Publications & Reports

Comparison of two human immunodeficiency virus (HIV) RNA surrogate assays to the standard HIV RNA assay.

Jennings C, Fiscus SA, Crowe SM, Danilovic AD, Morack RJ, Scianna S, Cachafeiro A, Brambilla DJ, Schupbach J, Stevens W, Respess R, Varnier OE, Corrigan GE, Gronowitz JS, Ussery MA, Bremer JW
Rush Medical College, Department of Immunology/Microbiology, 1653 W. Congress Parkway, Chicago, IL 60612, USA. [email protected]


Human immunodeficiency virus (HIV) RNA testing is the gold standard for monitoring antiretroviral therapy in HIV-infected patients. However, equipment and reagent costs preclude widespread use of the assay in resource-limited settings. The Perkin-Elmer Ultrasensitive p24 assay and the Cavidi Exavir Load assay both offer potentially simpler, less costly technologies for monitoring viral load. These assays were compared to the Roche Amplicor HIV-1 Monitor Test, v1.5, using panels of clinical samples (subtype B) from HIV-positive subjects and HIV-spiked samples (subtypes A, C, D, CRF_01AE, CRF_02AG, and F). The Ultrasensitive p24 assay detected 100% of the spiked samples with virus loads of >250,000 copies/ml and 61% of the clinical samples with virus loads of 219 to 288,850 copies/ml. Detection rates were improved substantially if an external lysis buffer was added to the procedure. The Cavidi assay detected 54 to 100% of spiked samples with virus loads >10,000 copies/ml and 68% of the clinical samples. These detection rates were also greatly improved with a newly implemented version of this kit. Coefficients of variation demonstrate good reproducibility for each of these kits. The results from the Cavidi v1.0, Cavidi v2.0, and Perkin-Elmer, and the Perkin-Elmer Plus external buffers all correlated well with the results from the Roche Monitor Test (r = 0.83 to 0.96, r = 0.84 to 0.99, r = 0.58 to 0.67, and r = 0.59 to 0.95, respectively). Thus, the use of these two assays for monitoring patients, together with less-frequent confirmation testing, offers a feasible alternative to frequent HIV RNA testing in resource-limited settings.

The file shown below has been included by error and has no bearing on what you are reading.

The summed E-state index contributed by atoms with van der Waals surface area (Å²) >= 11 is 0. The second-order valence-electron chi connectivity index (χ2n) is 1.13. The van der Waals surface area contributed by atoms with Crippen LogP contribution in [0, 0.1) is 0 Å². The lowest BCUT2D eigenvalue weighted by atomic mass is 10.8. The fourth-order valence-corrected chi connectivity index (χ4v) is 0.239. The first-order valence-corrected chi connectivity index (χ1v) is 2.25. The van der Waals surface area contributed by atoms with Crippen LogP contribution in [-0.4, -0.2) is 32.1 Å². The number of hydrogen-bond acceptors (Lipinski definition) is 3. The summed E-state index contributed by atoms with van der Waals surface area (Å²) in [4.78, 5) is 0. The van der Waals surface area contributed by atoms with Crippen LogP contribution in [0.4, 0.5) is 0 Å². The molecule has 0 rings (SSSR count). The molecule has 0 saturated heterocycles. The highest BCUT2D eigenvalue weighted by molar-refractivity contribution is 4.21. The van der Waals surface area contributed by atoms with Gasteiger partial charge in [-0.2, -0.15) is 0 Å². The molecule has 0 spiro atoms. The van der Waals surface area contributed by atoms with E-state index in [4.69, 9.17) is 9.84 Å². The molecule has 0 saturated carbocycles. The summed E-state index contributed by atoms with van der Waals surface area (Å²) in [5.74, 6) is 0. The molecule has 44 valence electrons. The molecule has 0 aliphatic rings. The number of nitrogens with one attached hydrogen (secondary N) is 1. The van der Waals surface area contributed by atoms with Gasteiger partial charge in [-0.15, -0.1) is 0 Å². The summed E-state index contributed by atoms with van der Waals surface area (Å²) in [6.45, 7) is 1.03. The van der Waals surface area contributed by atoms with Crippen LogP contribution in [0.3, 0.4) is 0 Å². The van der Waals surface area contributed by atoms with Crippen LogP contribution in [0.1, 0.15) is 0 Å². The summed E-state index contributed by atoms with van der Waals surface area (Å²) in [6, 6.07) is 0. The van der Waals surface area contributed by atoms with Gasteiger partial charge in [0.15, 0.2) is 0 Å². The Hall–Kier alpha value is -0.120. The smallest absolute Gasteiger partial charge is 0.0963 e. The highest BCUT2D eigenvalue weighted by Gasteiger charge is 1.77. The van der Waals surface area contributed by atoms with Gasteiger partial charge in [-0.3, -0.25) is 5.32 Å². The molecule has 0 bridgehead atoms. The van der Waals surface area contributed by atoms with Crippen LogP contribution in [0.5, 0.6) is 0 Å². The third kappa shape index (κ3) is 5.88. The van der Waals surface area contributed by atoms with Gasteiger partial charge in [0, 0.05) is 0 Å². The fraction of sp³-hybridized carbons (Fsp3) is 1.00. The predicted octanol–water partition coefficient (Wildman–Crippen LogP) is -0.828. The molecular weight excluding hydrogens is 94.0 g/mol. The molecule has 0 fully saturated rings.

• Journal: Journal of Clinical Microbiology
  • Published: 01/12/2005
  • Volume: 43
  • Issue: 12
  • Pagination: 5950-5956

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